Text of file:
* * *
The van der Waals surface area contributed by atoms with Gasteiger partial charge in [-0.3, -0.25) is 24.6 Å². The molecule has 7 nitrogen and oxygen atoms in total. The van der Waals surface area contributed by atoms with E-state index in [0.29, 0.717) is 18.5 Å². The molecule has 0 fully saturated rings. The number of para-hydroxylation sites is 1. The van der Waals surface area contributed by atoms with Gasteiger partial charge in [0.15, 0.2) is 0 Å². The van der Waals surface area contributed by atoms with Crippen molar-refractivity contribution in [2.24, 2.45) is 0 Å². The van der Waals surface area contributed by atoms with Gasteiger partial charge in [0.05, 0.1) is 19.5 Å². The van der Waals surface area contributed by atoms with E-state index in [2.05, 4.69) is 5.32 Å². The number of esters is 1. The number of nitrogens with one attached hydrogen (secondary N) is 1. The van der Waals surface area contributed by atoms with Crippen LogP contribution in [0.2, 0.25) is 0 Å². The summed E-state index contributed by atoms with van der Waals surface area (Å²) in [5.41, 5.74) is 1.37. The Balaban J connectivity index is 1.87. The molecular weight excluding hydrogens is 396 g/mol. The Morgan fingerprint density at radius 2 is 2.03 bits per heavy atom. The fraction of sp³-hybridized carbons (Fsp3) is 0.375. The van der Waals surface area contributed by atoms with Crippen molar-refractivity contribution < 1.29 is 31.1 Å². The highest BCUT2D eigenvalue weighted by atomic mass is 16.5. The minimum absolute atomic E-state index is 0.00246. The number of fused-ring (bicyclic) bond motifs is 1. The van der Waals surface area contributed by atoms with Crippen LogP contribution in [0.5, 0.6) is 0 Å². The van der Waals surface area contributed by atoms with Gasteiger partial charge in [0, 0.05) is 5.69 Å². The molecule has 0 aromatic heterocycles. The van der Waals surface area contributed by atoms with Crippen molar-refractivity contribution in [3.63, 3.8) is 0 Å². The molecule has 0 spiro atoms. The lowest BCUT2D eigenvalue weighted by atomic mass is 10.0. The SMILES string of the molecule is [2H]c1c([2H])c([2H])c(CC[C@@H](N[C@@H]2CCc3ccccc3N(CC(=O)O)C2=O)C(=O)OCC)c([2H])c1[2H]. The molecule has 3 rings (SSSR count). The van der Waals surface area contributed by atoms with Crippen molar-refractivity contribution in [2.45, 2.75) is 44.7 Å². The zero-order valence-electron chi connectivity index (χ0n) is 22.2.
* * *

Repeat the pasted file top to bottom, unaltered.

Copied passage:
The van der Waals surface area contributed by atoms with Gasteiger partial charge in [-0.3, -0.25) is 24.6 Å². The molecule has 7 nitrogen and oxygen atoms in total. The van der Waals surface area contributed by atoms with E-state index in [0.29, 0.717) is 18.5 Å². The molecule has 0 fully saturated rings. The number of para-hydroxylation sites is 1. The van der Waals surface area contributed by atoms with Gasteiger partial charge in [0.15, 0.2) is 0 Å². The van der Waals surface area contributed by atoms with Crippen molar-refractivity contribution in [2.24, 2.45) is 0 Å². The van der Waals surface area contributed by atoms with Gasteiger partial charge in [0.05, 0.1) is 19.5 Å². The van der Waals surface area contributed by atoms with E-state index in [2.05, 4.69) is 5.32 Å². The number of esters is 1. The number of nitrogens with one attached hydrogen (secondary N) is 1. The van der Waals surface area contributed by atoms with Crippen LogP contribution in [0.2, 0.25) is 0 Å². The summed E-state index contributed by atoms with van der Waals surface area (Å²) in [5.41, 5.74) is 1.37. The Balaban J connectivity index is 1.87. The molecular weight excluding hydrogens is 396 g/mol. The Morgan fingerprint density at radius 2 is 2.03 bits per heavy atom. The fraction of sp³-hybridized carbons (Fsp3) is 0.375. The van der Waals surface area contributed by atoms with Crippen molar-refractivity contribution < 1.29 is 31.1 Å². The highest BCUT2D eigenvalue weighted by atomic mass is 16.5. The minimum absolute atomic E-state index is 0.00246. The number of fused-ring (bicyclic) bond motifs is 1. The van der Waals surface area contributed by atoms with Crippen LogP contribution in [0.5, 0.6) is 0 Å². The van der Waals surface area contributed by atoms with Gasteiger partial charge in [0, 0.05) is 5.69 Å². The molecule has 0 aromatic heterocycles. The van der Waals surface area contributed by atoms with Crippen molar-refractivity contribution in [3.63, 3.8) is 0 Å². The molecule has 0 spiro atoms. The lowest BCUT2D eigenvalue weighted by atomic mass is 10.0. The SMILES string of the molecule is [2H]c1c([2H])c([2H])c(CC[C@@H](N[C@@H]2CCc3ccccc3N(CC(=O)O)C2=O)C(=O)OCC)c([2H])c1[2H]. The molecule has 3 rings (SSSR count). The van der Waals surface area contributed by atoms with Crippen molar-refractivity contribution in [2.45, 2.75) is 44.7 Å². The zero-order valence-electron chi connectivity index (χ0n) is 22.2.